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WTD: Karma is both instant and brewed at Cullman coffee house

Photo by Mariah Walker

By Jennifer Crossley Howard

Karma’s Coffee House is, as the motto goes, “where good people come for good coffee.” It is also where they come on a rainy late summer afternoon, to get a shot of caffeinated comfort to keep going after lunch.

The Cullman coffee shop, open since 2015, sits in a brick building on First Avenue northeast downtown. With its exposed brick walls, humble platform stage and large picture windows overlooking lonely railroad tracks, the environment beckons customers to sit and daydream. A record player spun a new John Mayer song while a tall bookshelf holding works by Joan Didion and Gabriel Garcia Marquez waited for readers to turn off their cellphones and just be.

Owner Katie Fine opened Karma’s in 2015 in downtown Cullman.
Photo by Jennifer Crossley Howard

There’s far more than coffee here. In fact, there are four kinds of chicken salad to suit every taste: Southern, Honey Pecan, Old-Fashioned and Buffalo. Old-Fashioned has crushed pineapple, grapes, almonds and celery.

“Honey Pecan and Buffalo are tied,” owner Katie Fine says, as far as local preferences.

The menu offers flatbread sandwiches as well as grape salad, homemade macaroni, protein bites, cookies, scones and sausage balls. House specialties include the Kurt Cobain, named after the late Nirvana singer. The coffee drink comes with chocolate and an extra shot of nut toffee. Bullet-proof coffee is still in high demand along with acai bowls, which Fine added this summer, that often sell out.

“Crazy enough, my husband suggested we do sausage balls, and they have become the most popular thing,” Fine says.

You can order a bottomless mug of coffee or stick with Fine’s recent choice, a fuss-free cup of strong, black brew. After indulging in specialty drinks for years, she had to go back to the basics.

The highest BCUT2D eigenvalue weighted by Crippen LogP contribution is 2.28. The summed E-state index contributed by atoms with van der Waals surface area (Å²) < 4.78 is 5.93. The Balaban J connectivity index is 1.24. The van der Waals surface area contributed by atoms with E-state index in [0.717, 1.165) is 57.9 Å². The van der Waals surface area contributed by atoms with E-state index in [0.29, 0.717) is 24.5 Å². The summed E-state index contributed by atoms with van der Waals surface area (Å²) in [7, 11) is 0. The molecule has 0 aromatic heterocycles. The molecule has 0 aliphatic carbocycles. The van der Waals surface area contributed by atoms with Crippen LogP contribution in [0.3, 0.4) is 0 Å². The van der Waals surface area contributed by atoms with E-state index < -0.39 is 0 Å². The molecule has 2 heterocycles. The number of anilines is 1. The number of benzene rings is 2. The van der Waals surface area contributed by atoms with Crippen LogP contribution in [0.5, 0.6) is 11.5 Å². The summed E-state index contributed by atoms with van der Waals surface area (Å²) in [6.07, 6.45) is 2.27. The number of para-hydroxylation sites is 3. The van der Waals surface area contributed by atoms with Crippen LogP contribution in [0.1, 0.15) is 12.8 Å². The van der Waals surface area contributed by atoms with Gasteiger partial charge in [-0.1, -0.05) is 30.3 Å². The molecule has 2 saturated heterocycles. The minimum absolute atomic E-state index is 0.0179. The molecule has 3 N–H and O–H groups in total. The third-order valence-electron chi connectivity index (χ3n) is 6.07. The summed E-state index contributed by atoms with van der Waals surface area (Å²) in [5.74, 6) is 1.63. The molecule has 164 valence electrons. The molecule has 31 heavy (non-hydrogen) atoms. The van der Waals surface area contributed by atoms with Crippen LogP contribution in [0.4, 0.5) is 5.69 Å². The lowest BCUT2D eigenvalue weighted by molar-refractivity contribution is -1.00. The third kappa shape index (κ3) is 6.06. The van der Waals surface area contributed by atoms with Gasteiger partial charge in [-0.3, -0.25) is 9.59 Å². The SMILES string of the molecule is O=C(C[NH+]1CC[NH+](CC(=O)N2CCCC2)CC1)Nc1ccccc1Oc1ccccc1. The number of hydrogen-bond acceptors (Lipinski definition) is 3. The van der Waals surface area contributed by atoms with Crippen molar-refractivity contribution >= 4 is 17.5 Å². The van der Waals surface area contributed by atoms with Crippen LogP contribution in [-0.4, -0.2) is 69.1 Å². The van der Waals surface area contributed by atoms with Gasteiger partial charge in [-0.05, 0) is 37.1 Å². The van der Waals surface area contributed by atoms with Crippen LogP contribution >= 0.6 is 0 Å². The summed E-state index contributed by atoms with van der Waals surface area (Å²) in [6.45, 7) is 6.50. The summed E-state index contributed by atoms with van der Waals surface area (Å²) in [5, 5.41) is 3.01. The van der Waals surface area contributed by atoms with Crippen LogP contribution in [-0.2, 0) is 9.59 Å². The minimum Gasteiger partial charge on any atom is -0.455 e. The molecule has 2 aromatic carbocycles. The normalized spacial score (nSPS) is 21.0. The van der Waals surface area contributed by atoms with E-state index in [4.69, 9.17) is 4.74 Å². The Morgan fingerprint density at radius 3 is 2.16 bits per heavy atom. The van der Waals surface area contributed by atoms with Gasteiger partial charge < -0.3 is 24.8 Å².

“I really love the sweet stuff,” she says.

Where regulars are like family

Fine studied rehabilitation and disabilities at Auburn University and interned at United Way before deciding a desk job was not for her. Her fond memories of working at coffee houses and restaurants in Cullman inspired her to open Karma’s with a financial backer.

“Being around a coffee shop is not like anywhere else,” Fine says. “Your regulars kind of become family.”

Noely Skinner is a regular visitor to Karma’s.
Photo by Mariah Walker

Her business embraces warmth over the stark modernity in so many chains. Cushioned chairs and couches fill sitting areas instead of hard metal chairs, and there’s a children’s corner with chalk tables, books and toys. She painted the walls in pleasing jewel tones and works almost every day, fixing orders along with her employees. Fine has nine employees, an accountant, a social media employee and two kitchen workers.

“It’s more (work) than people think,” she says. “More often 12 hours than not.”

She uses local sources for her ingredients, including sausage from Fudge Family Farms in Madison and beans from Vienna Coffee Company in Maryville, Tenn.

Friends told Fine to name her shop after herself or use java in the name. She decided to go with a simple philosophy of doing good to others and then receiving like in return.

“I’m just a big fan of people, and I believe people should be nice to each other,” said Fine, who was leaving on a mission trip in a few days.

Karma’s Coffee House

103 1st Ave. NE Suite 140, Cullman, AL 35055

Hours: 6:30 a.m.-6:30 p.m. Monday-Wednesday;

6:30 a.m.-8 p.m. Thursday;

6:30 a.m.-9 p.m. Friday;

8 a.m.-4 p.m. Saturday

karmascoffeehouse.com